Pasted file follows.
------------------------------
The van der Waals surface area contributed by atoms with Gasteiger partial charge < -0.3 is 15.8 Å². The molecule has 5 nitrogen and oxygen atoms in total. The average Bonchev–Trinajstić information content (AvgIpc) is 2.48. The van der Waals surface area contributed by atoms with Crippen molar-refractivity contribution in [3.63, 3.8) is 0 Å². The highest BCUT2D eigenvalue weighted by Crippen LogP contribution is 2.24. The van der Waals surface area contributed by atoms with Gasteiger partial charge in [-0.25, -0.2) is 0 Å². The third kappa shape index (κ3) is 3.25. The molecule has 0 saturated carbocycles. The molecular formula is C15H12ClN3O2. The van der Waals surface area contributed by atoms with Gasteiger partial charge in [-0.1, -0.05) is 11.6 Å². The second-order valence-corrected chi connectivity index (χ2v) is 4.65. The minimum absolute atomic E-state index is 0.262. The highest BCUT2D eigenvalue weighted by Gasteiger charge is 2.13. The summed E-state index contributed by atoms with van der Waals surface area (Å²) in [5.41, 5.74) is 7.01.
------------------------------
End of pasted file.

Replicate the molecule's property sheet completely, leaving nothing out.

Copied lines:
The van der Waals surface area contributed by atoms with Gasteiger partial charge < -0.3 is 15.8 Å². The molecule has 5 nitrogen and oxygen atoms in total. The average Bonchev–Trinajstić information content (AvgIpc) is 2.48. The van der Waals surface area contributed by atoms with Crippen molar-refractivity contribution in [3.63, 3.8) is 0 Å². The highest BCUT2D eigenvalue weighted by Crippen LogP contribution is 2.24. The van der Waals surface area contributed by atoms with Gasteiger partial charge in [-0.25, -0.2) is 0 Å². The third kappa shape index (κ3) is 3.25. The molecule has 0 saturated carbocycles. The molecular formula is C15H12ClN3O2. The van der Waals surface area contributed by atoms with Gasteiger partial charge in [-0.1, -0.05) is 11.6 Å². The second-order valence-corrected chi connectivity index (χ2v) is 4.65. The minimum absolute atomic E-state index is 0.262. The highest BCUT2D eigenvalue weighted by Gasteiger charge is 2.13. The summed E-state index contributed by atoms with van der Waals surface area (Å²) in [5.41, 5.74) is 7.01.